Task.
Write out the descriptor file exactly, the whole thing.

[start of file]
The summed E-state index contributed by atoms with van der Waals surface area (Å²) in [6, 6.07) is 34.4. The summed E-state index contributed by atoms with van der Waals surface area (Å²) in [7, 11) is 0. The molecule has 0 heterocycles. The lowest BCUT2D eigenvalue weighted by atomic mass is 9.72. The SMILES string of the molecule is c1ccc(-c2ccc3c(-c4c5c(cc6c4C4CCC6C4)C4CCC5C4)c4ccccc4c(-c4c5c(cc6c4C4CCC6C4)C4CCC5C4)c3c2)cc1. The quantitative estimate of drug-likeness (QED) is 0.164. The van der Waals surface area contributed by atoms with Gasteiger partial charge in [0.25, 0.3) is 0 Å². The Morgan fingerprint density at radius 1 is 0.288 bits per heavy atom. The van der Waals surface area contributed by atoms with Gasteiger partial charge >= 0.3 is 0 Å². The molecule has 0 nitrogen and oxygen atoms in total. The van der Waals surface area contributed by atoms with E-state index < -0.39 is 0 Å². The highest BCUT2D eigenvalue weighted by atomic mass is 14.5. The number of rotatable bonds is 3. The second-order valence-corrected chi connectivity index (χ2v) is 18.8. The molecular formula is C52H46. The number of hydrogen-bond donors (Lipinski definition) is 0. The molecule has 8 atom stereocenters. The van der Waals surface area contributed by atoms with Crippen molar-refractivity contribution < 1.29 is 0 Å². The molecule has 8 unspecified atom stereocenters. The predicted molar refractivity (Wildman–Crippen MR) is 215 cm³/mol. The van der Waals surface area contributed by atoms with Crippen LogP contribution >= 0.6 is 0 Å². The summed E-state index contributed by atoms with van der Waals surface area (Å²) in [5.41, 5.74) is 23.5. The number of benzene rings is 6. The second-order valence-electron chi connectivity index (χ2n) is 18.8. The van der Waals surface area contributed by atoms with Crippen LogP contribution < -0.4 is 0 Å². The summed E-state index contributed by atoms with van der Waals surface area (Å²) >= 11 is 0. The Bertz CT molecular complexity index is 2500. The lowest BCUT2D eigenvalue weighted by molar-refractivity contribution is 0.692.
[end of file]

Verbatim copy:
The summed E-state index contributed by atoms with van der Waals surface area (Å²) in [6, 6.07) is 34.4. The summed E-state index contributed by atoms with van der Waals surface area (Å²) in [7, 11) is 0. The molecule has 0 heterocycles. The lowest BCUT2D eigenvalue weighted by atomic mass is 9.72. The SMILES string of the molecule is c1ccc(-c2ccc3c(-c4c5c(cc6c4C4CCC6C4)C4CCC5C4)c4ccccc4c(-c4c5c(cc6c4C4CCC6C4)C4CCC5C4)c3c2)cc1. The quantitative estimate of drug-likeness (QED) is 0.164. The van der Waals surface area contributed by atoms with Gasteiger partial charge in [0.25, 0.3) is 0 Å². The Morgan fingerprint density at radius 1 is 0.288 bits per heavy atom. The van der Waals surface area contributed by atoms with Gasteiger partial charge >= 0.3 is 0 Å². The molecule has 0 nitrogen and oxygen atoms in total. The van der Waals surface area contributed by atoms with E-state index < -0.39 is 0 Å². The highest BCUT2D eigenvalue weighted by atomic mass is 14.5. The number of rotatable bonds is 3. The second-order valence-corrected chi connectivity index (χ2v) is 18.8. The molecular formula is C52H46. The number of hydrogen-bond donors (Lipinski definition) is 0. The molecule has 8 atom stereocenters. The van der Waals surface area contributed by atoms with Crippen molar-refractivity contribution < 1.29 is 0 Å². The molecule has 8 unspecified atom stereocenters. The predicted molar refractivity (Wildman–Crippen MR) is 215 cm³/mol. The van der Waals surface area contributed by atoms with Crippen LogP contribution >= 0.6 is 0 Å². The summed E-state index contributed by atoms with van der Waals surface area (Å²) in [5.41, 5.74) is 23.5. The number of benzene rings is 6. The second-order valence-electron chi connectivity index (χ2n) is 18.8. The van der Waals surface area contributed by atoms with Crippen LogP contribution < -0.4 is 0 Å². The summed E-state index contributed by atoms with van der Waals surface area (Å²) >= 11 is 0. The Bertz CT molecular complexity index is 2500. The lowest BCUT2D eigenvalue weighted by molar-refractivity contribution is 0.692.